|Sri Lanka||South Africa||Colombo (SSC) 2006||756-5||866|
|West Indies||England||St John’s, Antigua 2004||751-4||861|
|England||West Indies||Kingston, Jamaica 1930||849-10||849|
|New Zealand||Sri Lanka||Wellington 1991||671-4||821|
|India||Bangladesh||Dhaka (Mirpur) 2007||610-3||816|
|Australia||Zimbabwe||Perth (WACA) 2003||735-6||810|
|South Africa||Zimbabwe||Harare 2001||600-3||806|
|Australia||England||Leeds (Headingley) 1993||653-4||803|
|Australia||England||The Oval 2001||641-4||791|
|Australia||West Indies||Kingston, Jamaica 1955||758-8||788|
|Pakistan||India||Hyderabad (Pak) 1983||581-3||787|
|England||South Africa||Lord’s 1924||531-2||779|
|West Indies||New Zealand||Wellington 1995||660-5||770|
|England||South Africa||Durban 1939||654-5||764|
|Pakistan||Sri Lanka||Faisalabad 1985||555-3||761|
|South Africa||England||Lord’s 2003||682-6||757|
So Sri Lanka retains the No. 1 position under this calculation. However, the West Indies 790 for 3 moves up to second place, while England’s 849 all out in the Timeless Test of 1930 moves down to seventh.
Another aspect to these scores is that the distribution of the scores around these projections can be calculated, which means that the probability of a specific score can also be calculated. For example, the probability of a score of 790 for 3 actually exceeding the 1028 assigned to Sri Lanka’s record is about 24%.
One other possible calculation here is a re-appraisal of the most one-sided innings victories in Tests. Using the projected score, the margin of victory can be re-calculated and compared more evenly. The most one-sided Tests in this analysis are:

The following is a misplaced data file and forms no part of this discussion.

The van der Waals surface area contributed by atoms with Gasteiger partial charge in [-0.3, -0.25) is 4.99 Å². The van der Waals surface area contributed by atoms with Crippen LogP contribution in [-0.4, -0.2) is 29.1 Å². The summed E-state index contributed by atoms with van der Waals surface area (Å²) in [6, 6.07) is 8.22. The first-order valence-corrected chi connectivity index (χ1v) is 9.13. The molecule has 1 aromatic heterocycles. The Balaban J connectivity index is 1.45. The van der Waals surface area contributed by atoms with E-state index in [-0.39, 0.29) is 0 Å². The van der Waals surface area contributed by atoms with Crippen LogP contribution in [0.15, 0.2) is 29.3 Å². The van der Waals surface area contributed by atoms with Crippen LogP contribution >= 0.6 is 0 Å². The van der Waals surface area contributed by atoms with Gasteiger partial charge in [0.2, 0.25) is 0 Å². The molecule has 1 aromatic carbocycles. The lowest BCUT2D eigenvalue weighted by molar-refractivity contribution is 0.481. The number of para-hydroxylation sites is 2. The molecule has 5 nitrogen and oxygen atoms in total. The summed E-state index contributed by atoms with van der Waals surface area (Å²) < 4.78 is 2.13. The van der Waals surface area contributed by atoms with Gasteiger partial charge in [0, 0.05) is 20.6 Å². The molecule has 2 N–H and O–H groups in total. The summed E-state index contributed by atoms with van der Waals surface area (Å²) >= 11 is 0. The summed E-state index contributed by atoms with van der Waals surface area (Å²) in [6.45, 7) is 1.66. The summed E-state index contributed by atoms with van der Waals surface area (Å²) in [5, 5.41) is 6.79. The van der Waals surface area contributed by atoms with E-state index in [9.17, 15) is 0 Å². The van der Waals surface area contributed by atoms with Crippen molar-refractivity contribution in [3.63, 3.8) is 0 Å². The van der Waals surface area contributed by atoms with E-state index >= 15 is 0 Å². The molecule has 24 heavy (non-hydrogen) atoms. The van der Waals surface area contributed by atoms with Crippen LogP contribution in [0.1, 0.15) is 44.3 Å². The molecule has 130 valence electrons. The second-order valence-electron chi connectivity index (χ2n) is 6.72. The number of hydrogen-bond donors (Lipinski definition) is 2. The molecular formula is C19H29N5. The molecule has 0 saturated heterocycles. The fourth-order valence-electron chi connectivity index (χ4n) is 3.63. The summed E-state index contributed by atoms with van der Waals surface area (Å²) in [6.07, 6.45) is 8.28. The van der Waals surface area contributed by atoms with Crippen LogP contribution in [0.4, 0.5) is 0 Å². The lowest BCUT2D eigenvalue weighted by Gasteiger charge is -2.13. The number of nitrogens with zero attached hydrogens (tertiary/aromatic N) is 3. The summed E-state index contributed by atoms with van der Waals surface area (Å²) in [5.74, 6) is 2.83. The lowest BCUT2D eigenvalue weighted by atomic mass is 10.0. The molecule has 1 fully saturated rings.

|Venue, year||Team||Opponent||Score||Projected score||Original margin||Projected margin|
|The Oval 1938||England||Australia||903-7||951||Inng and 579||Inng and 627|
|Multan 2001||Pakistan||Bangladesh||546-3||752||Inng and 264||Inng and 470|
|Bulawayo 2004||Sri Lanka||Zimbabwe||713-3||919||Inng and 254||Inng and 460|
|Kolkata 1958||West Indies||India||614-5||724||Inng and 336||Inng and 446|
|Dhaka (Mirpur) 2007||India||Bangladesh||610-3||816||Inng and 239||Inng and 445|
|Wellington 1995||West Indies||New Zealand||660-5||770||Inng and 322||Inng and 432|
|Johannesburg (New Wanderers) 2002||Australia||South Africa||652-7||699||Inng and 360||Inng and 407|
(Please, no comments that the ‘highest’ does not mean the ‘greatest’. No one is claiming that it does. We are just looking at extremes here.)
[Technical note: the trajectory at large scores must be calculated with care, because teams that continue with great success from a high starting point rarely complete their innings. This must be allowed for in the calculation. The way to do this is through an iterative process, where big innings that are declared closed are themselves calculated through to completion, firstly for innings that are nine wickets down, then eight, seven, and so forth, and these results are then fed back into the calculation for end points starting from fewer wickets down.
For example, take a score of 500 for 3. This has occurred 37 times in Test matches. The projected score in this case is 705 all out. However, only three of the 37 teams have actually reached or exceeded a score of 705, while nine have been bowled out for less than 700. The reason that the projected score is above 700 is that many teams continue to do well but declare before reaching 700. Careful iterative analysis of these declared scores produces the average estimate of 205 runs added, or 705 all out for a projected score.]
© ESPN EMEA Ltd.